Florida’s congressional delegation called for a more robust federal response, with each party blaming the opposing one for failing to pass an emergency spending bill to fight the spread of the virus.

Sen. Bill Nelson, a Florida Democrat, called on Congress to immediately return to Washington and approve President Barack Obama’s February request for $1.9 billion in emergency funding for Zika preparedness.

Nelson made the call in a letter he sent Friday to Senate Majority Leader Mitch McConnell, a Kentucky Republican. “If there was ever a time for Congress to act, it is now,” Nelson said in the letter.

U.S. Sen. Marco Rubio, a Miami Republican, addressed the outbreak at an event originally planned to showcase his opposition to recent events in Venezuela. Speaking at the Venezuelan restaurant, Arepazo #2, in Doral, Rubio was joined by fellow Republicans, including U.S. Reps. Carlos Curbelo and Illeana Ros-Lehtinen, state Rep. Carlos Trujillo and state Sen. Rene Garcia.

“Zika doesn’t just bite Republicans or Democrats or independents. It bites everyone,” Rubio said, adding that earlier this week he wrote to the president and asked him to spend about $300 million in federal funds available now.

Curbelo blamed Democrats for refusing to support a House Republican proposal that would have designated $1.1 billion for Zika but also reduced funding for Planned Parenthood, defunded parts of the Affordable Care Act and reversed a ban on flying Confederate flags in military cemeteries.

“I’ve been very fair in terms of criticizing both parties for failing to act,” Curbelo said. “Now, it’s Senate Democrats who are regrettably blocking this funding from moving forward. It’s not the $1.9 billion that we would have all wanted, but $1.1 billion dollars is still significant funding to fight this disease.”

Anthony Fauci, a physician and director of the National Institute of Allergy and Infectious Diseases, said the agency is running out of money to pay for research and trials for a Zika vaccine.

“If we don’t get money soon, it’s going to have a ripple effect down the pipe,” Fauci said.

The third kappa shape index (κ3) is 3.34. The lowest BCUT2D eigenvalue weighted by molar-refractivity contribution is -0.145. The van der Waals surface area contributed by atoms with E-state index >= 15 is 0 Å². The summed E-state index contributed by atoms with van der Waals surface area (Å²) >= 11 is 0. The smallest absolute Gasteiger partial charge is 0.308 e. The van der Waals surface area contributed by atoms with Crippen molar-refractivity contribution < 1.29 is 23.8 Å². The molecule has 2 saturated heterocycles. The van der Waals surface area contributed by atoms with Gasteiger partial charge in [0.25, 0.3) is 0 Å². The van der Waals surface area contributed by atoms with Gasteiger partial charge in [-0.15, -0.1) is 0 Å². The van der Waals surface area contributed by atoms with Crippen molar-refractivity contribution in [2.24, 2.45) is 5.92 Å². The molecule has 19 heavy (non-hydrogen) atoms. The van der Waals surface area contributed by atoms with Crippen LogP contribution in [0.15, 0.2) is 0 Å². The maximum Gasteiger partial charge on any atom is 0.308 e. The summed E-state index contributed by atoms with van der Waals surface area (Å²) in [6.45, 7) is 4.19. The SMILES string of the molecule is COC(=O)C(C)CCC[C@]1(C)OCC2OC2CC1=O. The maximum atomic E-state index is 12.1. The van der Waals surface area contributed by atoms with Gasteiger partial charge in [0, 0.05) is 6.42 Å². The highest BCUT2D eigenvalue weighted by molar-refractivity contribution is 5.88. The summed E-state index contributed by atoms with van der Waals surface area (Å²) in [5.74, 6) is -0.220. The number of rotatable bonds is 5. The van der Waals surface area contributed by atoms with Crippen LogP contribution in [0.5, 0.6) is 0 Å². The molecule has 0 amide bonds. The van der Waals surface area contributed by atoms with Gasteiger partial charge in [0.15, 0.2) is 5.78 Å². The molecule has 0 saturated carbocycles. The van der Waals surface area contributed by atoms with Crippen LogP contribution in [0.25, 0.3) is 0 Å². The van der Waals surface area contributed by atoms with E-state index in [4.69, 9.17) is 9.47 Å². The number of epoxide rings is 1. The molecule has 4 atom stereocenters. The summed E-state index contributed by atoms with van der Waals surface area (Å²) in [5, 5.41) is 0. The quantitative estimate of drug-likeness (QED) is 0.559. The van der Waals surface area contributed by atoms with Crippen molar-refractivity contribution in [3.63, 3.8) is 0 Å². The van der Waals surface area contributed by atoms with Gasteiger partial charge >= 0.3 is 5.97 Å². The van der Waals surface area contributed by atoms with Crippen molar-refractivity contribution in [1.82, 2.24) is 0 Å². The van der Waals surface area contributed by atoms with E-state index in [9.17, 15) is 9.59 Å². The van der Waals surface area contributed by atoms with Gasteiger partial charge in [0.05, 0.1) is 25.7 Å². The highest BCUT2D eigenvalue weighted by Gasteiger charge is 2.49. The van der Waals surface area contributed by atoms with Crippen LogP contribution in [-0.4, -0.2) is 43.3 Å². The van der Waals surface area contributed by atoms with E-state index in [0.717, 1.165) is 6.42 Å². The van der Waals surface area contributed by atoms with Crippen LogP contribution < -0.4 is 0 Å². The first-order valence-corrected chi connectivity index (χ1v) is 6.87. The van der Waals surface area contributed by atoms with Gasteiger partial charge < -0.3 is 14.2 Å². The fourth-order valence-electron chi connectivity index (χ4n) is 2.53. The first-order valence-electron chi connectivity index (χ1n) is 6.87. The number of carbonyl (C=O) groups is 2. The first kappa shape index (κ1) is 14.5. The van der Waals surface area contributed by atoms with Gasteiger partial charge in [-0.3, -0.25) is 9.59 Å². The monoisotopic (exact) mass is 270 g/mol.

As researchers work to develop a vaccine for Zika and learn more about its long-term effects, the CDC’s Frieden sounded confident that Zika may follow the pattern of past local and federal efforts to control other mosquito-borne viruses, such as West Nile, dengue fever and chikungunya.

He said epidemiological investigations into mosquito-borne transmission of those viruses did not find more than a small number of people affected, including cases in Key West and Texas. “Generally,” he said, “when the cases come in, they kind of dead-end after infecting one person.”

Still, Frieden cautioned that while widespread transmission of Zika is unlikely in the continental United States, “it’s not impossible,” he said.

People who live in the area north of downtown and want to be tested for Zika should contact the Florida Department of Health in Miami-Dade County at 305-324-2400 for more information.

The mosquito kills nearly 750,000 people each year. Malaria is the cause for the majority of these deaths, but a Zika outbreak has the Americas scared of this insect. This is how the insect spreads disease to its victims.

Miami Herald reporters Alex Daugherty and Chabeli Herrera contributed to this article.

Daniel Chang: 305-376-2012, @dchangmiami

Zika cases reported in Florida as of July 28

County

Number of Cases

Alachua

5

Brevard

8

Broward**

55

Charlotte

1

Citrus

2

Clay

3

Collier

4

Duval

6

Escambia

2

Highlands

1

Hillsborough

10

Lake

1

Lee

6

Manatee

1

Martin

1

Miami-Dade**

99

Okaloosa

2

Okeechobee

1

Orange

40

Osceola

18

Palm Beach

18

Pasco

6

Pinellas

7

Polk

12

Santa Rosa

1

Seminole

12

St. Johns

3

St. Lucie

1

Volusia

5

Total cases not involving pregnant women

331

Cases involving pregnant women regardless of symptoms*

55

* Counties of pregnant women not disclosed.

** Does not included suspected cases of local transmission.

Source: Florida Department of Health

Related stories from Miami Herald

  Comments